On Saturday at 2 p.m., Las Vegas Lights FC of the United Soccer League and Major League Soccer’s Toronto FC will kick around the spotted ball (or one festooned with colored swooshes) in a preseason match at Cashman Field.
There will be another such match at Cashman on Feb. 16: Lights vs. Colorado Rapids.
Brett Lashbrook, the ambitious and gregarious Lights owner, envisions consecutive weeks of such matches at Cashman. He thinks full-fledged MLS spring training in Las Vegas would be an ideal fit.
Even if Tucson, Arizona, has first dibs.
On the same day the Lights will be making their soft debut under new coach and former U.S. Men’s National Team poster boy Eric Wynalda, eight MLS teams, three CONCACAF Champions League qualifiers, one USL championship level club, one USL League One member and a partridge in a pear tree will be kicking off spring training at the Kino Sports Complex in Tucson.
When it was known as Tucson Electric Park, the big Kino parlor served as the Cactus League home of the Diamondbacks and White Sox and the Pacific Coast League home of the Tucson Sidewinders. This was before the Sidewinders relocated to a nicer ballpark in Reno.
With Cashman Field and venerable Civic Stadium in Portland also having been converted into soccer venues, it has become apparent that old PCL ballparks never die. The grounds keepers just plant grass on the infield and pitcher’s mound and they morph into soccer stadiums.
Infrastructure in place
“I believe that Cashman Field should just not be the home of the Lights,” Lashbrook said about bringing MLS spring training to Las Vegas. “We are the Entertainment Capital of the World, and soccer is the world’s most popular game. There is an absolute match to be made here.”
But what about it already being made in Tucson?
“We are so much better than Tucson, right?” Lashbrook said.
This is where I should point out the average high February temperature in Tucson is 68.5 degrees compared to 63 in Las Vegas. And that “The High Chaparral” was filmed in Old Tucson.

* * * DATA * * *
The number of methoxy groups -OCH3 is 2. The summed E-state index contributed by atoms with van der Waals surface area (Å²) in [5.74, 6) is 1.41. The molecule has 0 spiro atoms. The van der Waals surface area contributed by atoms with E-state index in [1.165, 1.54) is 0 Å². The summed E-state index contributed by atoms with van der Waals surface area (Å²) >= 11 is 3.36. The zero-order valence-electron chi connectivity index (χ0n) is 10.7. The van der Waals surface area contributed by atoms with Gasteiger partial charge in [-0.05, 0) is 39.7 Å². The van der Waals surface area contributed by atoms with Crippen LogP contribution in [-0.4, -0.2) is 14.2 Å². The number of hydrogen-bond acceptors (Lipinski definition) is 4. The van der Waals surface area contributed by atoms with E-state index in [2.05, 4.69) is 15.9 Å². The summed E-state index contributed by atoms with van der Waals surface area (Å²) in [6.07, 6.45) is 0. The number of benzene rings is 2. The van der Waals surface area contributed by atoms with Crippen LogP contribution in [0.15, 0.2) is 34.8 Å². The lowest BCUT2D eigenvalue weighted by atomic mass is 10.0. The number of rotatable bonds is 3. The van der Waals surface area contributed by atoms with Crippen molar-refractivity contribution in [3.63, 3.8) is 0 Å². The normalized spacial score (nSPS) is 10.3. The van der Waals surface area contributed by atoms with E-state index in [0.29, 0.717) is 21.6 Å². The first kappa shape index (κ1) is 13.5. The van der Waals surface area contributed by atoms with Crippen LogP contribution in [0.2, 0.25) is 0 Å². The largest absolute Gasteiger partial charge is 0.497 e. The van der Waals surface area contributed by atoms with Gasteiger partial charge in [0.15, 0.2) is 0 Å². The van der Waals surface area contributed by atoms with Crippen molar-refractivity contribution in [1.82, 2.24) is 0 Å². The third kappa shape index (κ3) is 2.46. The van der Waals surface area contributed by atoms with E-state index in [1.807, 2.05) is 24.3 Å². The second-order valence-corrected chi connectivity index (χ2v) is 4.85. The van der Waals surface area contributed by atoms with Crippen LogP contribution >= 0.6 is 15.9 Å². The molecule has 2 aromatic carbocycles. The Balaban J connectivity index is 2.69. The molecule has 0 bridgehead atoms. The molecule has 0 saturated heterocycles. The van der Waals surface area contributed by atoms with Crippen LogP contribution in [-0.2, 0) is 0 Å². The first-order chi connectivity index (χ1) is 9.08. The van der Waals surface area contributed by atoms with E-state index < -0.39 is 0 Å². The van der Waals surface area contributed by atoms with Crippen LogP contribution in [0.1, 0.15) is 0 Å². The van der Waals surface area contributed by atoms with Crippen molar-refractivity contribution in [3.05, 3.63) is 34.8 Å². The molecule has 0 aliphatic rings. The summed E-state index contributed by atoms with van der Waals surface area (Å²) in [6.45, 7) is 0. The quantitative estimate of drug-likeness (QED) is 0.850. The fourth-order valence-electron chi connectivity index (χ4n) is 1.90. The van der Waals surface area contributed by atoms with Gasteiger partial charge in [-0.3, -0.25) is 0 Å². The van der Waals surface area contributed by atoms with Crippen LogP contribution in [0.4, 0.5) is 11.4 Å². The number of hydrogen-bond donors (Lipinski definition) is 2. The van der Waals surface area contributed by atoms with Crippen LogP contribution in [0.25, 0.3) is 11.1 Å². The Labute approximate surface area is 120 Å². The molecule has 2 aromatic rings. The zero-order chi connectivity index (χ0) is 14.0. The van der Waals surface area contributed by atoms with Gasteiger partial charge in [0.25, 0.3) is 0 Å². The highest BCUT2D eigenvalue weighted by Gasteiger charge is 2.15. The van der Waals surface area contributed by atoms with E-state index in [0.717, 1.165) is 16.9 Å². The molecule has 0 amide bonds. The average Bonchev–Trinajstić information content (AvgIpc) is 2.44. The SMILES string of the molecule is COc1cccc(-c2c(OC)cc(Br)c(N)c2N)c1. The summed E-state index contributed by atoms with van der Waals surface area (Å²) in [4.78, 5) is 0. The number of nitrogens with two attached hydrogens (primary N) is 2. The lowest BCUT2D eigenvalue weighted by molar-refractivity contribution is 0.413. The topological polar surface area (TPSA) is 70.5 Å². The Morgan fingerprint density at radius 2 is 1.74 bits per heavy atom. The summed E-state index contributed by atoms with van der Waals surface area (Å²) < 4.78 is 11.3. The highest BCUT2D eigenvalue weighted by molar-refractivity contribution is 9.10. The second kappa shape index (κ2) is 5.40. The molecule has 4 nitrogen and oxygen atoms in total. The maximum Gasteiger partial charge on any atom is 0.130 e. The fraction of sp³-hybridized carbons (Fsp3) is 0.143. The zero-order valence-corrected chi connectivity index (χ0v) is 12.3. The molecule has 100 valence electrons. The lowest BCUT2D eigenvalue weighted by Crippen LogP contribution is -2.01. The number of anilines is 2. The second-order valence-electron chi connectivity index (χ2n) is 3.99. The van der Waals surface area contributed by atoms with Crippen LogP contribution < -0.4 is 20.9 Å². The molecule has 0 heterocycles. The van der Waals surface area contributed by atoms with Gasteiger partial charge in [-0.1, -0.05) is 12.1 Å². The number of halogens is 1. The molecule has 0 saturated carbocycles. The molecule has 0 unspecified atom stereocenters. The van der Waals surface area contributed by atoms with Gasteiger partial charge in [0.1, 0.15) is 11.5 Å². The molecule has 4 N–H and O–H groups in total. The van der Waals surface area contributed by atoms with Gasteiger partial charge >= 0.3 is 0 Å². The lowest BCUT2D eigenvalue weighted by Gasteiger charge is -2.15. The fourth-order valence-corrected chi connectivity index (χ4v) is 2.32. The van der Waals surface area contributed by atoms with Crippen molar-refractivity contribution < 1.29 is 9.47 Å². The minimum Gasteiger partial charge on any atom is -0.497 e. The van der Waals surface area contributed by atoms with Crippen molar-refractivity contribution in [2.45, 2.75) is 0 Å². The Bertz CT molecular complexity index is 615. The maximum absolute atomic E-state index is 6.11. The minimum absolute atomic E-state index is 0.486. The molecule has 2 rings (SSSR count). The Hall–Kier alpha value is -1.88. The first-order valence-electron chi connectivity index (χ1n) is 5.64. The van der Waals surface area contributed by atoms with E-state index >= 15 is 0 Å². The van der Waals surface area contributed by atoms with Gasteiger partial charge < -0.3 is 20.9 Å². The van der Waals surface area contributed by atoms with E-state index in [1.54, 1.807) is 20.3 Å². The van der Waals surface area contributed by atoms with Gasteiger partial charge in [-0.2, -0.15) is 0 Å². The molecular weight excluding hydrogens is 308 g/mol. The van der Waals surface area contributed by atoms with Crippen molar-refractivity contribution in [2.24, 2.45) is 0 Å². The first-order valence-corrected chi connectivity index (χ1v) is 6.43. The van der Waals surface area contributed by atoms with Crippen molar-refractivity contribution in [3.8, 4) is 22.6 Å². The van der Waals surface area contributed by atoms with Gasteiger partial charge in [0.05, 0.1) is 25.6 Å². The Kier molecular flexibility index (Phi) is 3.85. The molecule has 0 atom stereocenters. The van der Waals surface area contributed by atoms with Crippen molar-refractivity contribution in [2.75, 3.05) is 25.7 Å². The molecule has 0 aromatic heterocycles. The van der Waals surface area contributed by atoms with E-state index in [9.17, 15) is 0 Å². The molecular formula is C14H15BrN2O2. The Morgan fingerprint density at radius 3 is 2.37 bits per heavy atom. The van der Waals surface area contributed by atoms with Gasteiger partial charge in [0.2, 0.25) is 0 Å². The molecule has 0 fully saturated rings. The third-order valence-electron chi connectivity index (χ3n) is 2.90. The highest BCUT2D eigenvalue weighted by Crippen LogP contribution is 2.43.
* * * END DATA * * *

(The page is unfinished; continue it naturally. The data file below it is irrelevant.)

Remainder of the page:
Lashbrook’s counter: About three-fourths of the 24 MLS teams are based in cold-weather cities, and only eight will be kicking around the spotted ball with colored swooshes in Arizona during springtime. That leaves as many as 10 domestic soccer sides without warm-weather practice digs.
Professing to know about such matters, Lashbrook said MLS teams would rather not train in a central location as they will at old Electric Park. Makes it difficult to keep set plays a secret, or whatever.
Well-manicured soccer fields at Sam Boyd Stadium, UNLV and the Bettye Wilson complex would provide seclusion, Lashbrook said. As could the new Las Vegas Ballpark and the Raiders’ training fields in Henderson during down times.
“Nothing would have to be built,” Lashbrook said.
But before MLS teams start bending it like Beckham here, somebody would have to pay.
Lashbrook suggests tourism dollars already being spent in MLS cities such as Los Angeles and Chicago could be reallocated. Instead of buying an ad in the Chicago Sun-Times, he said, the LVCVA could pay for signage at SeatGeek Stadium, home of MLS’ Chicago Fire. In return, the Fire would train in Las Vegas, and in theory bring along some fans with discretionary dollars to spend.
Pat Christenson, Las Vegas Events president, said if he had a nickel for every entity that approached him with an idea on how to reallocate money, he’d be living in a house with a big gate and a butler. He also said he has heard of worse ideas than soccer spring training in Las Vegas.
The NBA Summer League started with only a handful of teams, Christenson said. And look at it now. On the flip side, there’s no data suggesting MLS spring training would grow in the manner of the Summer League, or will attract visitors as the Cactus and Grapefruit Leagues have done for decades in baseball.
“My first instinct is that it can’t compare to other spring training events,” Christenson said. “But we’ll consider it.”
If the proposal winds up sailing over the crossbar there’s still Arizona, where the weather is slightly warmer and the tour buses for the Old Tucson movie studio and theme park depart almost every hour.